Mandatory (alternative) dispute resolution is lawful and should be encouraged, according to the Civil Justice Council’s report on compulsory alternative dispute resolution.
The report, commissioned by the master of the rolls in January, concludes that mandatory ADR is compatible with Article 6 of the European Human Rights Convention and is, therefore, lawful.
Lady Justice Asplin, chair of the Judicial/ADR Liaison Committee and lead judge for ADR, said: 'This report addresses questions which are central to the shape and design of dispute resolution in the twenty-first century.
'We have concluded that ADR can be made compulsory, subject to a number of factors. More work is necessary in order to determine the types of claim and the situations in which compulsory (A)DR would be appropriate and most effective for all concerned, both in the present system and in relation to online justice.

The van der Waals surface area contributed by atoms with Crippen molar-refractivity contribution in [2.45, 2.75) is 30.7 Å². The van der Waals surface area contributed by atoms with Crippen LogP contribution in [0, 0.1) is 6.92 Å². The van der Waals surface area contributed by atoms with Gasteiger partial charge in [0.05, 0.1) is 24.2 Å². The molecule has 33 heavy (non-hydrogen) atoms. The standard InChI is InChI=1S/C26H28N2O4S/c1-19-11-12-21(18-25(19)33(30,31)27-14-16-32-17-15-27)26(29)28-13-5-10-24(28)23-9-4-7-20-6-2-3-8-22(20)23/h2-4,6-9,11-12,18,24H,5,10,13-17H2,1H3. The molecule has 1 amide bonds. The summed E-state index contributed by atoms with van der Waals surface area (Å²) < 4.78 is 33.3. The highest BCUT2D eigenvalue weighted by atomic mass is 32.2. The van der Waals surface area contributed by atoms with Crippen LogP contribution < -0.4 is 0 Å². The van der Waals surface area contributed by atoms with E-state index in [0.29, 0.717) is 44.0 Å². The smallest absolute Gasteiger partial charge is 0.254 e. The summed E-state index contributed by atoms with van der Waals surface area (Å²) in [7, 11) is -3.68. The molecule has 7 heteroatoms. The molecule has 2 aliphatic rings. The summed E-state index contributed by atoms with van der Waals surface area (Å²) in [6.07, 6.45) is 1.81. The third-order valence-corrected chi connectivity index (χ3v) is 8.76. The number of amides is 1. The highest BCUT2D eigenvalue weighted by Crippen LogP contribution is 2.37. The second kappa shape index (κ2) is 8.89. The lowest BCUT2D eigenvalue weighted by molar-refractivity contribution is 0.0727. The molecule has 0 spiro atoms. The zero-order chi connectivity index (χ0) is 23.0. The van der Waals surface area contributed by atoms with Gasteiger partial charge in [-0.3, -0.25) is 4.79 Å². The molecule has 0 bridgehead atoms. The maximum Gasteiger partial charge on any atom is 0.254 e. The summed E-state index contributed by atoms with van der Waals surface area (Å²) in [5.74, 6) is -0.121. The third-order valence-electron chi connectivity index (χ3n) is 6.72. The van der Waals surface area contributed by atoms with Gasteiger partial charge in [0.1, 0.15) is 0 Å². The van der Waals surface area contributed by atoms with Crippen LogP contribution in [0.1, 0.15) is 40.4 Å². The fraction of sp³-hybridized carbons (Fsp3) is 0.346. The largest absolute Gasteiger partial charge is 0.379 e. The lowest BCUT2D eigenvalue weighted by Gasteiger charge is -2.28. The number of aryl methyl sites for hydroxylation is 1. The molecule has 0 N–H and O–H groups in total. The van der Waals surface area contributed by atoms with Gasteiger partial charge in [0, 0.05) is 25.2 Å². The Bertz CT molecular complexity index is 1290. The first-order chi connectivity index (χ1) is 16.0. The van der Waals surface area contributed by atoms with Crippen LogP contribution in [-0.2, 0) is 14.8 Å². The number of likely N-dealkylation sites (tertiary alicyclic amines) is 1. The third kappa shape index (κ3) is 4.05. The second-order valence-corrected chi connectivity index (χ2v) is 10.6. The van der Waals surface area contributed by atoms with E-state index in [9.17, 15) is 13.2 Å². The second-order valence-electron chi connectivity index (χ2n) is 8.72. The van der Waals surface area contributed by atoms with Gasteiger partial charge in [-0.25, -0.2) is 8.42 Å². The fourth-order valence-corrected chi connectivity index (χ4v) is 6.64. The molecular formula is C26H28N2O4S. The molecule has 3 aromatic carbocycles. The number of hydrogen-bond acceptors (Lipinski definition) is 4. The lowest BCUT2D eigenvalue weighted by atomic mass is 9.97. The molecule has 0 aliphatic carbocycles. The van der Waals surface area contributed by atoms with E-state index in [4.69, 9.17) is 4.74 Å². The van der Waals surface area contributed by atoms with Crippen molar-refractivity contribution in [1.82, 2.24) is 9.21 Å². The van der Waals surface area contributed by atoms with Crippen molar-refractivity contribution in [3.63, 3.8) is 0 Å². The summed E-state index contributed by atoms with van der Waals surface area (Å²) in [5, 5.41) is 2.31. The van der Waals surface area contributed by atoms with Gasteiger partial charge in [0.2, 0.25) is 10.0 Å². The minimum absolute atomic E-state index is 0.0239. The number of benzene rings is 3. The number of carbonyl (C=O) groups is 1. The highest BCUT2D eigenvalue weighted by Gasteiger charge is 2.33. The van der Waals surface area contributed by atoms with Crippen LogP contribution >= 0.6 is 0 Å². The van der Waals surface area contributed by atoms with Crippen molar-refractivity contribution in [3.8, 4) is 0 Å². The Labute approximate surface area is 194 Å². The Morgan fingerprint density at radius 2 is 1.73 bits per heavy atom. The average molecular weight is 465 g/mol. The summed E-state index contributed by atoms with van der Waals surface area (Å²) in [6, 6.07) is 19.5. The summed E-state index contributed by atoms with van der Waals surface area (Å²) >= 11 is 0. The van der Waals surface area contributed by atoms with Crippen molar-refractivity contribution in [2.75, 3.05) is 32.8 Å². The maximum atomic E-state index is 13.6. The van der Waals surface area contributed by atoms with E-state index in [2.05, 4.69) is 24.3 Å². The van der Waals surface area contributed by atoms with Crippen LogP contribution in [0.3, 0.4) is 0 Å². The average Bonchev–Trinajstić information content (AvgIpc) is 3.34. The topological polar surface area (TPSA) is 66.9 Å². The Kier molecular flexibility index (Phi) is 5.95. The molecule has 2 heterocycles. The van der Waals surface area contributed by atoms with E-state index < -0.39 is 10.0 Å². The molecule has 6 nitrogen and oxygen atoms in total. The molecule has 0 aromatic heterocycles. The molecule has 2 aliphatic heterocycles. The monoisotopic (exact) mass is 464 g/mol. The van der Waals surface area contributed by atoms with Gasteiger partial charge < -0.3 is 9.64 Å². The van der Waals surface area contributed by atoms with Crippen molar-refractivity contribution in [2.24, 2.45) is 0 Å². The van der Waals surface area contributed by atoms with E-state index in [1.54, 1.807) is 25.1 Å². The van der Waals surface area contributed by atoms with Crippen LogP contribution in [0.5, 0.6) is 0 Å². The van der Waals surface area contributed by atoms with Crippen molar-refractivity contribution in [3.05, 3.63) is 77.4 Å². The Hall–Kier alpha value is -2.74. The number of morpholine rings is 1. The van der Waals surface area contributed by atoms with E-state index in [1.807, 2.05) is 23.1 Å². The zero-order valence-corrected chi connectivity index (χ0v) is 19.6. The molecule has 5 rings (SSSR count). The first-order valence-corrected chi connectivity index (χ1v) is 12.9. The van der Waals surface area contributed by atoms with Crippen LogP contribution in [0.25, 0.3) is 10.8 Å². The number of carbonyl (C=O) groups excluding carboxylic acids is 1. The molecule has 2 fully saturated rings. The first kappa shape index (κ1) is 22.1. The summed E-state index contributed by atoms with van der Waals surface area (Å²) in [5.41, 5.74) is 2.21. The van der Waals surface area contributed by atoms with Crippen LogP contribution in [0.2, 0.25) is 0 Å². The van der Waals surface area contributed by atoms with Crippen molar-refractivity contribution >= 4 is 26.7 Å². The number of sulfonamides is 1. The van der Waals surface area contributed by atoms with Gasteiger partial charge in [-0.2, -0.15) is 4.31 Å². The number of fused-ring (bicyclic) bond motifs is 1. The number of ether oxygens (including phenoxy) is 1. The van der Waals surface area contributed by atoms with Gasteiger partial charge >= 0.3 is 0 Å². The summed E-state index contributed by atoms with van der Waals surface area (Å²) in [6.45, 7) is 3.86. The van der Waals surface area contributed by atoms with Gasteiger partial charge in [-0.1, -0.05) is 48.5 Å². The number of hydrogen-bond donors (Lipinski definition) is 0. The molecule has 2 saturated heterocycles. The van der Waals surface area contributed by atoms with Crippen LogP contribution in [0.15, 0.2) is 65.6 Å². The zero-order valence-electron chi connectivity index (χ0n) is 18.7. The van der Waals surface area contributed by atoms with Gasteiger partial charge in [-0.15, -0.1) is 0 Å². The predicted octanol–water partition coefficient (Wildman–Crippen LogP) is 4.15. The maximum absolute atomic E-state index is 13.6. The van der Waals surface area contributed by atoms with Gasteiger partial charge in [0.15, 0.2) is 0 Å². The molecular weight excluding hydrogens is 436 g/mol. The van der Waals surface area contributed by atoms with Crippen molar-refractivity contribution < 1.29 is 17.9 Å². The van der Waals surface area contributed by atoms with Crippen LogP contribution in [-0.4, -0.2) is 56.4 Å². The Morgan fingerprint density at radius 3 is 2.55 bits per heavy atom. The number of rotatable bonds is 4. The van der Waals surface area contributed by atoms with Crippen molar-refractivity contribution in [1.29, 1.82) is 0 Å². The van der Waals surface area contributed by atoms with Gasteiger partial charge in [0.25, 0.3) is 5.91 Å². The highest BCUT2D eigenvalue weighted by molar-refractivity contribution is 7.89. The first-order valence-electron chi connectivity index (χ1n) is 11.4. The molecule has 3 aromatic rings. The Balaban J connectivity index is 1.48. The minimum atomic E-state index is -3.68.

'Our conclusions place another useful and powerful tool in the box. They also provide the opportunity to initiate a change of culture in relation to dispute resolution which will benefit all concerned.'
Sir Geoffrey Vos, master of the rolls and chair of the Civil Justice Council, said: 'As I have said before, ADR should no longer be viewed as "alternative" but as an integral part of the dispute resolution process; that process should focus on "resolution" rather than "dispute". This report opens the door to a significant shift towards earlier resolution.
'Meanwhile, it is exciting to see the HMCTS reform project delivering online justice. All kinds of dispute resolution interventions will be embedded within that online process.'